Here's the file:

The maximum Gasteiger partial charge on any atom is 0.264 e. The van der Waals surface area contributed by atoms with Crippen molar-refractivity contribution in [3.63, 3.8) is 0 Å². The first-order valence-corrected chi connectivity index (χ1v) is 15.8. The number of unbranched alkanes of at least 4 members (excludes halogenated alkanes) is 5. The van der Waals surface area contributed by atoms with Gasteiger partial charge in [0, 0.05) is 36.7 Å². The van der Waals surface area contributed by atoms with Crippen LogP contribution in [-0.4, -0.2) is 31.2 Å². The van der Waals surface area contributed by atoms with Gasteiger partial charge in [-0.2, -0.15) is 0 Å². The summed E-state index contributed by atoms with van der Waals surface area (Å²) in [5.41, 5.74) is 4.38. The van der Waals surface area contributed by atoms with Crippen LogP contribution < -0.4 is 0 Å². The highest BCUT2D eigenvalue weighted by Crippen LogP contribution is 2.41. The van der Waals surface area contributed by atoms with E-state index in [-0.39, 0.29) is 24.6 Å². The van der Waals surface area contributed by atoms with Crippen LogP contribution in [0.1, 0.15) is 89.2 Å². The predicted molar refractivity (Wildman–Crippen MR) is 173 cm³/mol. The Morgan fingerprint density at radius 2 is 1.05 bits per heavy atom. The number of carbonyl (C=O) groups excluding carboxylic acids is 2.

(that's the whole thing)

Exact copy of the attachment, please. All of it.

The maximum Gasteiger partial charge on any atom is 0.264 e. The van der Waals surface area contributed by atoms with Crippen molar-refractivity contribution in [3.63, 3.8) is 0 Å². The first-order valence-corrected chi connectivity index (χ1v) is 15.8. The number of unbranched alkanes of at least 4 members (excludes halogenated alkanes) is 5. The van der Waals surface area contributed by atoms with Gasteiger partial charge in [0, 0.05) is 36.7 Å². The van der Waals surface area contributed by atoms with Crippen LogP contribution in [-0.4, -0.2) is 31.2 Å². The van der Waals surface area contributed by atoms with Gasteiger partial charge in [-0.2, -0.15) is 0 Å². The summed E-state index contributed by atoms with van der Waals surface area (Å²) in [5.41, 5.74) is 4.38. The van der Waals surface area contributed by atoms with Crippen LogP contribution < -0.4 is 0 Å². The highest BCUT2D eigenvalue weighted by Crippen LogP contribution is 2.41. The van der Waals surface area contributed by atoms with E-state index in [-0.39, 0.29) is 24.6 Å². The van der Waals surface area contributed by atoms with Crippen LogP contribution in [0.1, 0.15) is 89.2 Å². The predicted molar refractivity (Wildman–Crippen MR) is 173 cm³/mol. The Morgan fingerprint density at radius 2 is 1.05 bits per heavy atom. The number of carbonyl (C=O) groups excluding carboxylic acids is 2.